The fire saved Colby Delahoussaye’s life.
Flames that scorched the LSU kicker’s left thigh woke him from an unconscious state, leading to his escape from Saturday night’s fiery car crash, which left two dead.
“All he remembers is that the fire was burning his leg and that woke him up,” said Dwayne Delahoussaye, Colby’s father, who traveled to Wisconsin on Sunday to be with his son. “He was knocked unconscious. The burning sensation revived him. That’s all he remembers. He doesn’t even know how he got out. He doesn’t know where he crawled out of.”
Details emerged Monday about the car crash that took the lives of Nebraska punter Sam Foltz and former Michigan State punter Mike Sadler. The fiery wreck, in a wooded, rural area, left Delahoussaye with second-degree burns on his left leg, stitches on his head and bruises around his hips and chest.
It’s unclear whether Delahoussaye, presumably the Tigers’ starting placekicker, will begin preseason camp with LSU on Aug. 4, his father said. LSU is calling in a burn specialist to treat the wounds, he said. Second-degree burns take 10 to 21 days to heal, according to medical websites.
“He’s doing well considering,” Dwayne Delahoussaye said of his son. “He’s hurting a good bit, but Colby … he just keeps on going.”
Delahoussaye, through his father, declined to speak about the incident.
"He said, 'Tell everybody I'm going to be OK,' " Dwayne Delahoussaye said. "The love and support of Tiger nation has been great."
The accident remains under investigation by the Waukesha County Sheriff's Department. All three players were at a weekend kicking camp at Wales, Wisconsin, about 30 miles west of Milwaukee. The trio was en route to a wedding reception before the accident, Dwayne Delahoussaye said.
“People were excited to see them. They knew these boys,” he said. “They were on their way there.”
Former Wisconsin punter Drew Meyer told the Milwaukee Journal Sentinel that the players were heading to his home near Merton, a small town northwest of Milwaukee. Dwayne Delahoussaye said the reception was at or near Meyer’s home. Meyer, riding in another car, took a different route to his home and arrived first. Sadler used a GPS device, taking him on a longer route that included a sharp curve. Meyer eventually drove to search for the other vehicle and stumbled upon the crash site, the Journal Sentinel reported.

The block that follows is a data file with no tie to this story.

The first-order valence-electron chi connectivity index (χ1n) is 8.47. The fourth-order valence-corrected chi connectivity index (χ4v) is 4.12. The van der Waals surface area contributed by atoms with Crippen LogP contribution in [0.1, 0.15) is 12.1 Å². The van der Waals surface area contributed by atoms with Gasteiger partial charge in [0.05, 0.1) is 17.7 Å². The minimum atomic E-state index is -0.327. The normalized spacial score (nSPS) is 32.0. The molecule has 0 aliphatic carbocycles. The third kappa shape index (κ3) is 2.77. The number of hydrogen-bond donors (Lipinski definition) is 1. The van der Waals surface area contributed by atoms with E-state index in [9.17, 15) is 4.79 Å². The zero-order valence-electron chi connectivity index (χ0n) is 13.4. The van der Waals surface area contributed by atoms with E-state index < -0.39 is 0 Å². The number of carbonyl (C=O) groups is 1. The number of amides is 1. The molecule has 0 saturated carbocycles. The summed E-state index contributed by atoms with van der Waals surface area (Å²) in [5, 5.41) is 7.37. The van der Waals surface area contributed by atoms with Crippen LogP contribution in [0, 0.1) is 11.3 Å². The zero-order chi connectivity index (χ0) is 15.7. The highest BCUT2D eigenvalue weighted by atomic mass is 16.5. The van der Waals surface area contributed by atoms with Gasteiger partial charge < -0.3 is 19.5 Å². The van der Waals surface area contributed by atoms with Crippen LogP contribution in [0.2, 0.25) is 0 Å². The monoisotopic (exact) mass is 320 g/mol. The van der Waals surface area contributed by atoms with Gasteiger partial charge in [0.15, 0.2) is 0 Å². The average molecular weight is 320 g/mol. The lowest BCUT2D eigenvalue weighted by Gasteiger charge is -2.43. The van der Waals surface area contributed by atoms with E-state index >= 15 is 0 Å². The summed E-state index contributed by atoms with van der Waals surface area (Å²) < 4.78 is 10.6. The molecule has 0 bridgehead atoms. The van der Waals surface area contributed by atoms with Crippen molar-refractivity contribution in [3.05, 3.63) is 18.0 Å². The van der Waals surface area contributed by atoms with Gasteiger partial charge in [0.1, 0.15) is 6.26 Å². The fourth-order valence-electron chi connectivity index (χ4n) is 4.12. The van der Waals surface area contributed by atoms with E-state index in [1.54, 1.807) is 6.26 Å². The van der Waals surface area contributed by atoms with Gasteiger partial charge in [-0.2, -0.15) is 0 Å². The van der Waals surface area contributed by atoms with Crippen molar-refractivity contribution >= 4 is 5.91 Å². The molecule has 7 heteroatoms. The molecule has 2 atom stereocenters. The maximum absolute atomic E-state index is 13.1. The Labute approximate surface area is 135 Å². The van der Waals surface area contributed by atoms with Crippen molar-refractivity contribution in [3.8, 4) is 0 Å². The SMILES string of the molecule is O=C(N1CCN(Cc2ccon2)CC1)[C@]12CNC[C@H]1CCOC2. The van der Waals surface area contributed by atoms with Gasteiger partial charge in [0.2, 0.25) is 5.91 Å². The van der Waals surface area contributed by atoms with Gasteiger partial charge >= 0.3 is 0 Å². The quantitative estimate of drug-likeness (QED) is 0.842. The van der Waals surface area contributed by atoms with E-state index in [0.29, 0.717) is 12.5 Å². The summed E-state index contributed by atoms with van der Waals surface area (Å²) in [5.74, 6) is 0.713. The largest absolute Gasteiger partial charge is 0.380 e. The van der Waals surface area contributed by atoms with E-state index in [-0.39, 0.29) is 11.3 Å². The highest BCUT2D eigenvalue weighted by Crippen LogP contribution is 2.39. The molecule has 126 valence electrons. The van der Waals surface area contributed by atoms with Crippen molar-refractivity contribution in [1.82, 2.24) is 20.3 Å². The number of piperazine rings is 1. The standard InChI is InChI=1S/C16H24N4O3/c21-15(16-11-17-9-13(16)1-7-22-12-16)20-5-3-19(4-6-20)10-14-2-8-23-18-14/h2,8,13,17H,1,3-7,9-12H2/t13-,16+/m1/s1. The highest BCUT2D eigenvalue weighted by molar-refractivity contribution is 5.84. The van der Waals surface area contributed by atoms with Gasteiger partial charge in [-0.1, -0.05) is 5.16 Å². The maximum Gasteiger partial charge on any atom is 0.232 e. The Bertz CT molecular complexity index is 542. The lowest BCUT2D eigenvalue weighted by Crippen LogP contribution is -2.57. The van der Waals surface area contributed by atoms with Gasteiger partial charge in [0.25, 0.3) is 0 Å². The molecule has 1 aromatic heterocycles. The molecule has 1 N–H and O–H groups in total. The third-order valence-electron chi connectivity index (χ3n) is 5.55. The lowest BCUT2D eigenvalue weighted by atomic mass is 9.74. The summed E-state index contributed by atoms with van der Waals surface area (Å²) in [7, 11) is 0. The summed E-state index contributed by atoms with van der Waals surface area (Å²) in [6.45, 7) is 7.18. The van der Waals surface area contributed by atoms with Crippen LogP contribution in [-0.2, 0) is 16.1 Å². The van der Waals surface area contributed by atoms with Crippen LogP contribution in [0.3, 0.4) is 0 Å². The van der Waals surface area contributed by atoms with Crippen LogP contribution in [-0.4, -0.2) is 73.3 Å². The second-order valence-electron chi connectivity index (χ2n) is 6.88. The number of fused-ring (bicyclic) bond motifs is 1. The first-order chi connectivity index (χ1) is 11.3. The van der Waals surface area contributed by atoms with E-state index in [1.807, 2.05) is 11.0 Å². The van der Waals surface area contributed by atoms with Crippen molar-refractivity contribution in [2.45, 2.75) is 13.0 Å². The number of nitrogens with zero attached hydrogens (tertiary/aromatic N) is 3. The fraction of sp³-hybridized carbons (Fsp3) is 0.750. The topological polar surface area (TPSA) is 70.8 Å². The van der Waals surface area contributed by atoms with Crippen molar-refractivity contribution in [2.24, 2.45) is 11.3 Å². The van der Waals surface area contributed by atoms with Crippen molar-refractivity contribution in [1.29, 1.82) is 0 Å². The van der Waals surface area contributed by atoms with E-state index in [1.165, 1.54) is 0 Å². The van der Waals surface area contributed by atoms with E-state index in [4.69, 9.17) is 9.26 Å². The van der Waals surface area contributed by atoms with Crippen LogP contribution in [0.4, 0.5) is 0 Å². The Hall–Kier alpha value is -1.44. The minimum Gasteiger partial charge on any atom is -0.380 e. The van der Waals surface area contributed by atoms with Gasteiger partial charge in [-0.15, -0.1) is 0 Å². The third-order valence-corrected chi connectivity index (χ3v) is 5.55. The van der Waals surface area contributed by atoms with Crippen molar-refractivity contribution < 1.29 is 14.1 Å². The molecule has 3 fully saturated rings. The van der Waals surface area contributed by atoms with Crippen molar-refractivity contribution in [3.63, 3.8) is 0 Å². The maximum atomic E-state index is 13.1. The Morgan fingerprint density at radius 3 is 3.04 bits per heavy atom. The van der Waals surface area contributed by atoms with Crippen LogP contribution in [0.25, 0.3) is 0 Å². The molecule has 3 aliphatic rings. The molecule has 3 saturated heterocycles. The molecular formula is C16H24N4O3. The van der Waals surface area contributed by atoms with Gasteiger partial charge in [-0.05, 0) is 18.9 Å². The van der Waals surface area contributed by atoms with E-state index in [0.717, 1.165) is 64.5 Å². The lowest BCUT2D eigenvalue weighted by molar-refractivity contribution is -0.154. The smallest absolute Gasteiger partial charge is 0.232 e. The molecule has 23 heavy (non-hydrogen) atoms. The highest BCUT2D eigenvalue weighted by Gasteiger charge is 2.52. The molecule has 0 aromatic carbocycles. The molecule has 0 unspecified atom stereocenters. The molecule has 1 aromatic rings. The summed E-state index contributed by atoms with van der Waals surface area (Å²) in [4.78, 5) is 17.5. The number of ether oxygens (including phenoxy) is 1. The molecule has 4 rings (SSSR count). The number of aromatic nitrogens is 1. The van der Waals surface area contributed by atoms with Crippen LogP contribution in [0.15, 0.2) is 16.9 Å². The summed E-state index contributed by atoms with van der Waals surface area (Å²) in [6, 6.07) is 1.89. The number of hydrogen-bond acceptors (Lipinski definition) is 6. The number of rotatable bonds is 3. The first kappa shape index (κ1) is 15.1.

"We essentially knew right away," Meyer told the newspaper. "My heart sank. I knew that turn, living in that area."
Delahoussaye was in the backseat of what Dwayne Delahoussaye said was a two-door Mercedes coupe, driven by Sadler. Foltz was in the passenger seat of the car, which a sheriff's department news release said lost control on wet pavement and struck a tree around 11:45 p.m. Saturday. Speed appeared to be a factor in the crash, the release said.
The car slid off the roadway between a light post and a tree before dropping off an embankment of 40 feet, Dwayne said.
“If they would have hit the light post or the tree, I think they would have been OK,” Dwayne Delahoussaye said.
The car hit a tree at the bottom of the embankment, and authorities believe Sadler and Foltz died instantly, Dwayne Delahoussaye said. The impact was so loud that it woke up residents nearby, he said.
Dwayne Delahoussaye said his son has no memory of how he escaped from the backseat of the burning, crumpled two-door car. He could have climbed out of the shattered back window, he said.
“The back side windows would have been too small,” Dwayne Delahoussaye said.
After he escaped, Delahoussaye called 911 on his shattered iPhone.
“He couldn’t believe it worked,” Dwayne Delahoussaye said.
Delahoussaye was wearing his seatbelt, and he was knocked unconscious in the crash, leaving a wound on his head that needed a few stitches, his father said. Because of the jolt of the crash, the seatbelt left a lot of bruising around Delahoussaye's chest and hips. X-rays performed Sunday morning at Waukesha Memorial Hospital revealed no internal injuries.
The second-degree burns on the top of Colby’s left thigh are causing him significant pain, his father said.
“He’s in a good bit of pain with that leg,” Dwayne said. “It’s very painful.”
LSU kicker Colby Delahoussaye suffered second-degree burns on his left leg and received stit…
Delahoussaye spent Monday morning meeting with Karen Sadler, mother of Mike Sadler, the driver of the car. Delahoussaye recounted the events of Saturday night in an emotional conversation with Karen Sadler that unfolded on the drive to the Milwaukee airport Monday morning.
“She was able to visit with Colby and get closure,” Dwayne Delahoussaye said. “It was a tough thing. She was trying to put all of the pieces together.”
On Monday afternoon, the Delahoussayes were en route to the family’s home near Lafayette. They left on a flight from Milwaukee around 1 p.m. Karen Sadler let them drive her car to the airport.
“Her and Colby sat in the backseat. She gave us both a big hug before she left,” Dwayne Delahoussaye said. “I can’t even begin to imagine. ... I’m bringing my son home. She’s not.”
The Delahoussayes had planned to stay Sunday night with John Kohl, one of the founders of Kohl’s Kicking Camp, where the players were participants and instructors. Dwayne Delahoussaye said they instead stayed in a hotel Sunday before flying out.
Colby plans to be back in Baton Rouge on Monday night, but first he'll visit home.
“I’ll bring him home," Dwayne Delahoussaye said, "because his mom is anxious to see him."